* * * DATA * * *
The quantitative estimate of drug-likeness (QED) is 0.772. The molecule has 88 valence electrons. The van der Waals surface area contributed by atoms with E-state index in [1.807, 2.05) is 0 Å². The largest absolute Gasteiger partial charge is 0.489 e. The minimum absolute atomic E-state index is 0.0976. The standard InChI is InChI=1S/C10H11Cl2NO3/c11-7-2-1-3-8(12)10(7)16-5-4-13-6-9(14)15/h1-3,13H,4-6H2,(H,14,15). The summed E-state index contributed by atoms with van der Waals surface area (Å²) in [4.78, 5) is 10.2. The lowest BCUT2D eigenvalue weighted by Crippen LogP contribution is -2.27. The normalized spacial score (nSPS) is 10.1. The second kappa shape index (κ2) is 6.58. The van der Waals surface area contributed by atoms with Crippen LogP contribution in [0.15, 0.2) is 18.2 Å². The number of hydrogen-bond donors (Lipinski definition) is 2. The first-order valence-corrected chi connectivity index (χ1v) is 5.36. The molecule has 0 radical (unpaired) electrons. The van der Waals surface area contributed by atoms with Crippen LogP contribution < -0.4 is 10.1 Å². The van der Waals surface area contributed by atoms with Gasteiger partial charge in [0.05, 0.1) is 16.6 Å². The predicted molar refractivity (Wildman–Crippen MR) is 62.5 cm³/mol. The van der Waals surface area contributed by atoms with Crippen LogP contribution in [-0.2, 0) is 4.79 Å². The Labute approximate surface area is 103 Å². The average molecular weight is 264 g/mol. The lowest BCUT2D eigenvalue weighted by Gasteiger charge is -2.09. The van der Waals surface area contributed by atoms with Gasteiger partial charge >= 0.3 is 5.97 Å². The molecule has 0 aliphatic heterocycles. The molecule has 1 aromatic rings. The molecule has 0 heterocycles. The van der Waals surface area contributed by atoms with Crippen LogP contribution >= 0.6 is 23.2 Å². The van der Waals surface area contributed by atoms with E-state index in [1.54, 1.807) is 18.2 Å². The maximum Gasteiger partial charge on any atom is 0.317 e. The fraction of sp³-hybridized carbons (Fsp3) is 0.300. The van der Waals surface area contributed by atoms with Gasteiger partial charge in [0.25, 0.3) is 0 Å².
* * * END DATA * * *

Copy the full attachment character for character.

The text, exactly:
The quantitative estimate of drug-likeness (QED) is 0.772. The molecule has 88 valence electrons. The van der Waals surface area contributed by atoms with E-state index in [1.807, 2.05) is 0 Å². The largest absolute Gasteiger partial charge is 0.489 e. The minimum absolute atomic E-state index is 0.0976. The standard InChI is InChI=1S/C10H11Cl2NO3/c11-7-2-1-3-8(12)10(7)16-5-4-13-6-9(14)15/h1-3,13H,4-6H2,(H,14,15). The summed E-state index contributed by atoms with van der Waals surface area (Å²) in [4.78, 5) is 10.2. The lowest BCUT2D eigenvalue weighted by Crippen LogP contribution is -2.27. The normalized spacial score (nSPS) is 10.1. The second kappa shape index (κ2) is 6.58. The van der Waals surface area contributed by atoms with Crippen LogP contribution in [0.15, 0.2) is 18.2 Å². The number of hydrogen-bond donors (Lipinski definition) is 2. The first-order valence-corrected chi connectivity index (χ1v) is 5.36. The molecule has 0 radical (unpaired) electrons. The van der Waals surface area contributed by atoms with Crippen LogP contribution < -0.4 is 10.1 Å². The van der Waals surface area contributed by atoms with Gasteiger partial charge in [0.05, 0.1) is 16.6 Å². The predicted molar refractivity (Wildman–Crippen MR) is 62.5 cm³/mol. The van der Waals surface area contributed by atoms with Crippen LogP contribution in [-0.2, 0) is 4.79 Å². The Labute approximate surface area is 103 Å². The average molecular weight is 264 g/mol. The lowest BCUT2D eigenvalue weighted by Gasteiger charge is -2.09. The van der Waals surface area contributed by atoms with Gasteiger partial charge >= 0.3 is 5.97 Å². The molecule has 0 aliphatic heterocycles. The molecule has 1 aromatic rings. The molecule has 0 heterocycles. The van der Waals surface area contributed by atoms with Crippen LogP contribution >= 0.6 is 23.2 Å². The van der Waals surface area contributed by atoms with E-state index in [1.54, 1.807) is 18.2 Å². The maximum Gasteiger partial charge on any atom is 0.317 e. The fraction of sp³-hybridized carbons (Fsp3) is 0.300. The van der Waals surface area contributed by atoms with Gasteiger partial charge in [0.25, 0.3) is 0 Å².